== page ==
When you recognize an overdose and take action, you can save a life!
CALL 911 immediately if you suspect an overdose!
Powerful drugs like fentanyl and carfentanil are being added to other illegal drugs or as a substitute for these drugs. Drug users and bystanders often do not know what is in the drugs being used. These powerful substances can cause overdose death much faster than heroin or other opioids, so call 911 immediately if it might be an overdose.
Signs of overdose
There are many different signs of opioid overdose, and not all overdoses look the same. But there are some common things to look for. A person having an opioid overdose may:
Have fingernails and lips that are blue or purple
Not respond when you shout their name, shake them, or use mild pain such as a sternum rub
Have very slow, shallow breathing, or stop breathing
Make choking, gurgling, or snoring noises
Look very pale
Vomit (throw up)
Be awake but unable to talk
Have tiny pupils
It can be hard to tell if someone is having an overdose or is passed out. If a person is making strange sounds (ex. gurgling, choking, loud snoring) while “sleeping,” try waking them up. If the person doesn’t respond, call 911 immediately. Many people who have witnessed an overdose say that they thought the person was just asleep.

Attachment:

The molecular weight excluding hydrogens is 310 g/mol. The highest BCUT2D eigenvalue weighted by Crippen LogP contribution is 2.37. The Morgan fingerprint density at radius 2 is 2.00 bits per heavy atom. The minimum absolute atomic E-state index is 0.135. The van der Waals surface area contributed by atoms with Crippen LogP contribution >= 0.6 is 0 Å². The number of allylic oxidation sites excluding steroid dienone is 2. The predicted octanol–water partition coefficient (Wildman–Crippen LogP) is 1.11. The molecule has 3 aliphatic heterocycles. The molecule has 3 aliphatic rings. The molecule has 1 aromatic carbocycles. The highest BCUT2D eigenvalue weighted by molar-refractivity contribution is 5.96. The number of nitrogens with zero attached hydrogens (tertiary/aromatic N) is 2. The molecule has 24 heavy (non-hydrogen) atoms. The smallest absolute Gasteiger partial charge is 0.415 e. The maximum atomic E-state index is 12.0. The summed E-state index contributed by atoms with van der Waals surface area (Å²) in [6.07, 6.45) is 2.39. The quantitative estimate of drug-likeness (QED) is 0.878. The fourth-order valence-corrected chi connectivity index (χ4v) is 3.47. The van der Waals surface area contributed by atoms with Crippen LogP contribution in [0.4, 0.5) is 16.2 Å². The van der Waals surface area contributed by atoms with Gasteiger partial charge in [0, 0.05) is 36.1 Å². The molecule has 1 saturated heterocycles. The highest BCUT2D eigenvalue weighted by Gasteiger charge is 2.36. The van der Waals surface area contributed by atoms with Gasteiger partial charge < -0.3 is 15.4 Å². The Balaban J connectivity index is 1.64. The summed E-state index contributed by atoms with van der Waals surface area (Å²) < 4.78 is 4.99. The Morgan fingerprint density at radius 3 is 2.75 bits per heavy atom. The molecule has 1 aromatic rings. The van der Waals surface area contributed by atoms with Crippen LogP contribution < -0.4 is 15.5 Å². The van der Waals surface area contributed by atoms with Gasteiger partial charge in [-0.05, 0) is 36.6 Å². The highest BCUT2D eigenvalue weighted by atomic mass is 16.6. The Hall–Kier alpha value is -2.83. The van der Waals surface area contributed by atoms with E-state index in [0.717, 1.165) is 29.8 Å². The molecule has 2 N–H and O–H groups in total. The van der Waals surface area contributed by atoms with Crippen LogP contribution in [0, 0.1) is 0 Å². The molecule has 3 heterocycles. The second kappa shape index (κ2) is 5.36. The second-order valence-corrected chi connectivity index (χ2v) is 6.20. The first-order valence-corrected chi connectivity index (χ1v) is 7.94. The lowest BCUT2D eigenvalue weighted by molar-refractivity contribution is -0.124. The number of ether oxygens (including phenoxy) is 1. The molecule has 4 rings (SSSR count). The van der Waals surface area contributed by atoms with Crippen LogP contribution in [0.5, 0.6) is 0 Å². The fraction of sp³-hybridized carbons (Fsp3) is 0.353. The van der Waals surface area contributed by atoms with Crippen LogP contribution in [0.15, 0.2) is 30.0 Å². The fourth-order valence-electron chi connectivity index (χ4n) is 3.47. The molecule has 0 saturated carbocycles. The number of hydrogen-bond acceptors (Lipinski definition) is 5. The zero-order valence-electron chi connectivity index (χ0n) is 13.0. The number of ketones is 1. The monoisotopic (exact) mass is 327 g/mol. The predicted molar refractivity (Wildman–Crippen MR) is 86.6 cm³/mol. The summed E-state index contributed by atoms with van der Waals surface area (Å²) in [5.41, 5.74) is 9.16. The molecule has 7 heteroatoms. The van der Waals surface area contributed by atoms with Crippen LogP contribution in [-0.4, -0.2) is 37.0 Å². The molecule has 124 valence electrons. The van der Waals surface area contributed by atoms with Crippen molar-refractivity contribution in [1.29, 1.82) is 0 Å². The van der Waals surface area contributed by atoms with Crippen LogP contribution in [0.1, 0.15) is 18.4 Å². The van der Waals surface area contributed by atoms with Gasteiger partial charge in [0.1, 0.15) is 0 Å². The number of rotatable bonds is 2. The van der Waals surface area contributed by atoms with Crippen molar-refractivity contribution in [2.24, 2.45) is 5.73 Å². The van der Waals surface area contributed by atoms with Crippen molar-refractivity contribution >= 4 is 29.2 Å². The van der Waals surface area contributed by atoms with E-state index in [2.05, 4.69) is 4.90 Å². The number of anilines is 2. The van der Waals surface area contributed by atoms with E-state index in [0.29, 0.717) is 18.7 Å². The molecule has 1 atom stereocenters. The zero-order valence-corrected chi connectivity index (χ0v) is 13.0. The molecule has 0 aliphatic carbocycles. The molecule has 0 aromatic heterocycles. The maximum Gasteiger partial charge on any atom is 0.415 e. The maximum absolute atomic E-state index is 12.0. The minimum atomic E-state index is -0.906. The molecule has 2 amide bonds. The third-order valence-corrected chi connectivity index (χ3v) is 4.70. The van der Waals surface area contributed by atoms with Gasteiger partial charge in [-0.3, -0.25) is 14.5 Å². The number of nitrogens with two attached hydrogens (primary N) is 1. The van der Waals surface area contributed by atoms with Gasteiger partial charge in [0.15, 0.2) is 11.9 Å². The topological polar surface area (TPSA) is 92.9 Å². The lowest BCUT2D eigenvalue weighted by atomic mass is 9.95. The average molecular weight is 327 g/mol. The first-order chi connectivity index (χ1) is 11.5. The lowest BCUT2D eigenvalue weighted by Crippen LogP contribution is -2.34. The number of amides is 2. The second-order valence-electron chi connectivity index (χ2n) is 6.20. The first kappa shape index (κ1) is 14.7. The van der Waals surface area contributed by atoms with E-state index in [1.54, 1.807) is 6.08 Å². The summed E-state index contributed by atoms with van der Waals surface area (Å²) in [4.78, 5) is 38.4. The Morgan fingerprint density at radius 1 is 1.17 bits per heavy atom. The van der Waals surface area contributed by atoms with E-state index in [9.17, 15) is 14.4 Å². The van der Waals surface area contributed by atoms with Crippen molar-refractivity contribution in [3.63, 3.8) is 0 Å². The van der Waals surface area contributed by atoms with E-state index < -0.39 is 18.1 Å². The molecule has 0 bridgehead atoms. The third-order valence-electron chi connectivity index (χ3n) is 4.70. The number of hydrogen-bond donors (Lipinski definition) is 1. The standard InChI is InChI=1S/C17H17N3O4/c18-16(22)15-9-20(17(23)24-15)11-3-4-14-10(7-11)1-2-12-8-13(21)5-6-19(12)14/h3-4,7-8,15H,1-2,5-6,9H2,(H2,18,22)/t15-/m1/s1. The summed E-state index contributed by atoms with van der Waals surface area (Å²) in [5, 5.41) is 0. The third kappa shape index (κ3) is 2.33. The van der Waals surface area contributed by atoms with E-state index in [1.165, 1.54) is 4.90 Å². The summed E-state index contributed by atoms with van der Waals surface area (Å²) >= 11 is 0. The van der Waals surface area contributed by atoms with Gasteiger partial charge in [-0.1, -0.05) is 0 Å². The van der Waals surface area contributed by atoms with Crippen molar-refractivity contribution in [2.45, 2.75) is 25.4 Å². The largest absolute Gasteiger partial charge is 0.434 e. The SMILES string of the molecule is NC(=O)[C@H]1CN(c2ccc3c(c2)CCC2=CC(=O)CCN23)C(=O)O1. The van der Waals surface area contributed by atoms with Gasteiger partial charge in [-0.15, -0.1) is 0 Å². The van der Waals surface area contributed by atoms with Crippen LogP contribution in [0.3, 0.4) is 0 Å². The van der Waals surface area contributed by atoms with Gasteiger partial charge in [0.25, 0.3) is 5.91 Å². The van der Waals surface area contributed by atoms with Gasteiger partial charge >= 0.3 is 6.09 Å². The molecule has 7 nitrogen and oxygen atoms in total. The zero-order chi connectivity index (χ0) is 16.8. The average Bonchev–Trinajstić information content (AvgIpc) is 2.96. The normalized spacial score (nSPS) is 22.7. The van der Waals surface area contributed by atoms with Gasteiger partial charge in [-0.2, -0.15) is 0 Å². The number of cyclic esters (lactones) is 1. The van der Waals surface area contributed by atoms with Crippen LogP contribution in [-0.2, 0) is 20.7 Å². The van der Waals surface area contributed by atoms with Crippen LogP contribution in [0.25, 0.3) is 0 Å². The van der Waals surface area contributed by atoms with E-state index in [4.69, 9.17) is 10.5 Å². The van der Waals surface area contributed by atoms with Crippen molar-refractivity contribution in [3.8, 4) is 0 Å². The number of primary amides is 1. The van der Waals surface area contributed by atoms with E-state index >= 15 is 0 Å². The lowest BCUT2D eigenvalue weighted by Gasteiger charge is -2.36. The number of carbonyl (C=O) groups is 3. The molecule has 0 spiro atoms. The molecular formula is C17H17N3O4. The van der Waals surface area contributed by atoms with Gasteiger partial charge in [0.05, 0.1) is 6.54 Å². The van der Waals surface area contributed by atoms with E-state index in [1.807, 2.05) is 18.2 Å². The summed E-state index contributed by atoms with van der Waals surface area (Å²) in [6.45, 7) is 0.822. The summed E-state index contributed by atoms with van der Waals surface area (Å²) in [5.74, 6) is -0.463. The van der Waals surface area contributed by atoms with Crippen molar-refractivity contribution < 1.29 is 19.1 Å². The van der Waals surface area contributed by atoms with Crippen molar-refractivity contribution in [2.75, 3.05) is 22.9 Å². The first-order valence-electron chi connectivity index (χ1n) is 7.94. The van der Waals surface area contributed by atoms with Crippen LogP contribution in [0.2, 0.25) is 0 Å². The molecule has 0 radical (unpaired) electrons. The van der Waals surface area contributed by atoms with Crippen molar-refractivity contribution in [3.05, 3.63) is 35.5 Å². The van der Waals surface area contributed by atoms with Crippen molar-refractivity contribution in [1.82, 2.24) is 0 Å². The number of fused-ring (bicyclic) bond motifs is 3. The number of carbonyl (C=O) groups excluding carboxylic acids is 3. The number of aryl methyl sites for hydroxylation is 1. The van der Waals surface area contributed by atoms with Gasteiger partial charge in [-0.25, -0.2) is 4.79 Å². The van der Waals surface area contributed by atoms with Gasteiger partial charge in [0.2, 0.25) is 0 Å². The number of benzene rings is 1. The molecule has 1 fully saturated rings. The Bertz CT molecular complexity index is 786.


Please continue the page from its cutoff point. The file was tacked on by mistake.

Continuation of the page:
Remember, a person who overdoses on other drugs or multiple drugs at the same time may not have the symptoms listed above. When in doubt, call 911 to get medical help!
What to do if you think someone has overdosed
Give naloxone if you have it.
Use rescue breathing if the person is not breathing.
Put the person in the recovery position.
Wait with the person to make sure they get help.
David's Law: Opioid Overdose Reversal Act 139
Sometimes, family and friends who witness a drug overdose do not want to call 911 because they are afraid they will be arrested for drug use or drug possession.
In Pennsylvania, the law protects a person who calls 911 for an overdose from charges and prosecution for certain drug crimes.
To be protected under the law, the caller must give their name, stay with the person who overdosed until help arrives, and cooperate with law enforcement.
The person who overdosed is also protected under the law if the caller is protected under the law.
A person who is in possession of drugs with intent to sell or distribute is NOT protected under the law.
Learn more about the law here.